Some chanted “Islamic State will remain” – underscoring the defiance of ISIS fighters and their supporters even as their defeat looms.

A group of women seen at a reception area in the desert – set up for screening purposes by the SDF – were rowdy, aggressive and defiant, praising ISIS and screaming angrily at journalists.

“Islamic State will stay, God is great, God is great, Islamic State will stay,” they screamed.

Why is Baghuz so important to ISIS?

Islamic State redrew the regional map in 2014 when it declared a caliphate across swathes of Syria and Iraq.

But the jihadists steadily lost to various offensives and their main prizes – Syria’s Raqqa city and Iraq’s Mosul – fell in 2017.

The SDF, which the Kurdish YPG militia spearheads, advanced into Deir al-Zor after capturing Raqqa.

Its operations have focused on territory east of the Euphrates River.

To the west of the river, in territory otherwise under the control of the Syrian army and its allies, ISIS retains a foothold in Baghuz.

President Trump said in December he would pull all 2,000 American troops out of Syria, announcing the battle against ISIS almost over.

But Islamic State is still widely seen by the US military as a threat – if not on the scale it once was.


It was confirmed on Tuesday, that two of France’s best-known jihadists, ­Fabien and Jean-Michel Clain, were killed in strikes on the village.

Drones and jets have been bombing what is left of Baghuz, but the humanitarian pauses allowed trucks to be sent in to collect those wishing to surrender.

They were divided into fighters, who were sent to detention camps, and non-combatants, almost all women and children.

Non-soldiers were screened for weapons then put on trucks and ferried north to the al-Hawl and Roj displaced people’s camps in north-eastern Syria.

These camps are overflowing with tens of thousands of former Baghuz residents – many remain hardline ISIS supporters.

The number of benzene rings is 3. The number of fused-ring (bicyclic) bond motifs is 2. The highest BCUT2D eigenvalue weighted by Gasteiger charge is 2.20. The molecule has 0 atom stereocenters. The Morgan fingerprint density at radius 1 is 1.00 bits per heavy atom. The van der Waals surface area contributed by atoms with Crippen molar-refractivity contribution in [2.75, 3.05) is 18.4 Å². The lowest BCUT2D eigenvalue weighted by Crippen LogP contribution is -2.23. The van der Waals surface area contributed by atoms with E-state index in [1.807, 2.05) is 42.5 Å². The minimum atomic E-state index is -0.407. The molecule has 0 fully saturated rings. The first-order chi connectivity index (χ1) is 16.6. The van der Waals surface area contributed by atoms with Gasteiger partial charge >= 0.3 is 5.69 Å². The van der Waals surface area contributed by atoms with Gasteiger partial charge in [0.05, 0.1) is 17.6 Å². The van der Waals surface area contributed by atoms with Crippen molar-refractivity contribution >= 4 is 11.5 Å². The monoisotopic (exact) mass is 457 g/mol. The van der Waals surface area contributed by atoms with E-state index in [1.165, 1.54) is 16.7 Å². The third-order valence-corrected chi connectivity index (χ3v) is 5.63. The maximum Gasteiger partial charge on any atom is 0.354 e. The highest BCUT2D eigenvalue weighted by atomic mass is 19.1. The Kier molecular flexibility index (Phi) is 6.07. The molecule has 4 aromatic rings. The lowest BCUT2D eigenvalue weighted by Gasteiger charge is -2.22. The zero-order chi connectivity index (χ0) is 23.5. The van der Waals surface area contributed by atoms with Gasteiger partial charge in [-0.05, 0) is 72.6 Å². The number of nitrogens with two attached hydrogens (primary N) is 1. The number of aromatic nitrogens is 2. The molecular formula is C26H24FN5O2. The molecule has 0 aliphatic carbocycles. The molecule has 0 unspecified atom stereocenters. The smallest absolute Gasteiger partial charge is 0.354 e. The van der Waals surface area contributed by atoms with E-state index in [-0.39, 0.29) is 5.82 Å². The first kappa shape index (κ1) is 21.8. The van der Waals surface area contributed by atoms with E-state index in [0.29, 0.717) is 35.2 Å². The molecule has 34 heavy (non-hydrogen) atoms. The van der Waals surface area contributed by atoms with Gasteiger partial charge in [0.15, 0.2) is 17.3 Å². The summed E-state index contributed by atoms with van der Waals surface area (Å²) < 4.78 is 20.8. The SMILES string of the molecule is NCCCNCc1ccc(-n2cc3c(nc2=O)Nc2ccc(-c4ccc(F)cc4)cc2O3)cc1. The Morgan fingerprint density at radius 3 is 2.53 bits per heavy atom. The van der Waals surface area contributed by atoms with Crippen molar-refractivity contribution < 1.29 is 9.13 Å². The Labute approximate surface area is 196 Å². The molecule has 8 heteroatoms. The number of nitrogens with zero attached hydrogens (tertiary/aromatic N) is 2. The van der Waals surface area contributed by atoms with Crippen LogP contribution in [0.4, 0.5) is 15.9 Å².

Al-Hawl is the camp where Brit ISIS bride Shamima Begum was discovered last month.

Meanwhile, 283 ISIS extremists have been released from prison in Syria after Kurdish authorities insist they had “no blood on their hands”.

The men were released over the weekend as a gesture of “cooperation, fraternity and clemency,” the SDF said.


A statement read: “They had lost their way … violated the traditions of the Syrian society and the law, and some of them had been deceived … but they remain our Syrian children.”

The SDF said those who were released were not involved in fighting but had administrative roles within the group, reports The Independent.

A handful of captive Yazidis have also been released from Baghuz but hundreds more may still be inside as human shields.

Others have converted to Islam and some brainwashed young boys have been reported to be fighting alongside the terror group.

A group of 11 rescued boys was taken back to Iraq and their home town of Sinjar at the weekend.

One lad told The Times on Saturday that he had been able to speak to his parents by telephone for the first time in four-and-a-half years.

The Russian defence ministry yesterday accused US-funded rebels of keeping tens of thousands of people in a refugee camp in southern Syria against their will.

The ministry said the rebels had prevented 35,000 Syrians from leaving the Rukban camp and that the fighters extorted money from those who wanted to leave.

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Conditions in the region have been described as catastrophic[/caption]

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More than 7,000 people, mostly women and children, have fled the shrinking pocket over the past two days[/caption]

AP:Associated Press

An SDF soldier stands guard at a reception area for people evacuated from the last shred of territory held by ISIS[/caption]

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A wounded man suspected of being an ISIS fighter hands himself in at a Syrian screening centre[/caption]

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Suspected ISIS fighters pray at a screening area held by the US-backed Kurdish-led Syrian Democratic Forces (SDF)[/caption]

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Children believed to be from the Yazidi community who were captured and held by ISIS fighters[/caption]

AP:Associated Press

A woman carries supplies from a reception area for people evacuated from the town[/caption]


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Civilians evacuated from the Islamic State (IS) group’s embattled holdout of Baghuz[/caption]

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Men suspected of being ISIS fighters walk towards a screening point for new arrivals run by the SDF[/caption]